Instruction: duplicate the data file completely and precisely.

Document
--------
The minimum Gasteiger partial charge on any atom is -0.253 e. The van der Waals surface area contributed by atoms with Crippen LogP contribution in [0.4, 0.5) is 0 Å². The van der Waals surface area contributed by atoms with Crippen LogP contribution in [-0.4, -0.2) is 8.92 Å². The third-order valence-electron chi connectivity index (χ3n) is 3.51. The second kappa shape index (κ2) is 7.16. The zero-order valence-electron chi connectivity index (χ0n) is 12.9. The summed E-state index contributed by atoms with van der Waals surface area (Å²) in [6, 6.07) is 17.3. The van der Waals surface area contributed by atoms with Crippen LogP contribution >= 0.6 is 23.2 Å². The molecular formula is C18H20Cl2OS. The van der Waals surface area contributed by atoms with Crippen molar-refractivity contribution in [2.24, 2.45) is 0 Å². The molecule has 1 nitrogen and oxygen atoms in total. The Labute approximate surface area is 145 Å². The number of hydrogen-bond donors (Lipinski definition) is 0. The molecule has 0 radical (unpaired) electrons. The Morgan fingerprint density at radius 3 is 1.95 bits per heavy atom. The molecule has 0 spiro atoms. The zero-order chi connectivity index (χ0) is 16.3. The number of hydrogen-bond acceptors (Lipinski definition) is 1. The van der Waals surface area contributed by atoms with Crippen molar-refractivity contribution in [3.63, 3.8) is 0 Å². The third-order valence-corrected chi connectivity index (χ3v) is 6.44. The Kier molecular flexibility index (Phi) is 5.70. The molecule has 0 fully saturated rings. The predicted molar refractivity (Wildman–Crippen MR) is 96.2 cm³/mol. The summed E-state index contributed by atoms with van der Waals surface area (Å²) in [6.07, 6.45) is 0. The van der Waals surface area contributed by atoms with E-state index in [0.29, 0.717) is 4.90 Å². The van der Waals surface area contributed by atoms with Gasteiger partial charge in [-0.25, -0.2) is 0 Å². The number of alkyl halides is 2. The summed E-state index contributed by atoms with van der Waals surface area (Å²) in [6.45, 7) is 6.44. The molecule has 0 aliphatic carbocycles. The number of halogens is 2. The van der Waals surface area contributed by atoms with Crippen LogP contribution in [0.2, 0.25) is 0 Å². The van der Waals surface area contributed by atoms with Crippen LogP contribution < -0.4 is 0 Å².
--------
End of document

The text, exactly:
The minimum Gasteiger partial charge on any atom is -0.253 e. The van der Waals surface area contributed by atoms with Crippen LogP contribution in [0.4, 0.5) is 0 Å². The van der Waals surface area contributed by atoms with Crippen LogP contribution in [-0.4, -0.2) is 8.92 Å². The third-order valence-electron chi connectivity index (χ3n) is 3.51. The second kappa shape index (κ2) is 7.16. The zero-order valence-electron chi connectivity index (χ0n) is 12.9. The summed E-state index contributed by atoms with van der Waals surface area (Å²) in [6, 6.07) is 17.3. The van der Waals surface area contributed by atoms with Crippen LogP contribution >= 0.6 is 23.2 Å². The molecular formula is C18H20Cl2OS. The van der Waals surface area contributed by atoms with Crippen molar-refractivity contribution in [2.24, 2.45) is 0 Å². The molecule has 1 nitrogen and oxygen atoms in total. The Labute approximate surface area is 145 Å². The number of hydrogen-bond donors (Lipinski definition) is 0. The molecule has 0 radical (unpaired) electrons. The Morgan fingerprint density at radius 3 is 1.95 bits per heavy atom. The molecule has 0 spiro atoms. The zero-order chi connectivity index (χ0) is 16.3. The number of hydrogen-bond acceptors (Lipinski definition) is 1. The van der Waals surface area contributed by atoms with Crippen molar-refractivity contribution in [3.63, 3.8) is 0 Å². The third-order valence-corrected chi connectivity index (χ3v) is 6.44. The Kier molecular flexibility index (Phi) is 5.70. The molecule has 0 fully saturated rings. The predicted molar refractivity (Wildman–Crippen MR) is 96.2 cm³/mol. The summed E-state index contributed by atoms with van der Waals surface area (Å²) in [6.07, 6.45) is 0. The van der Waals surface area contributed by atoms with E-state index in [0.29, 0.717) is 4.90 Å². The van der Waals surface area contributed by atoms with Gasteiger partial charge in [-0.25, -0.2) is 0 Å². The number of alkyl halides is 2. The summed E-state index contributed by atoms with van der Waals surface area (Å²) in [6.45, 7) is 6.44. The molecule has 0 aliphatic carbocycles. The number of halogens is 2. The van der Waals surface area contributed by atoms with Crippen LogP contribution in [0.2, 0.25) is 0 Å². The van der Waals surface area contributed by atoms with Crippen LogP contribution < -0.4 is 0 Å².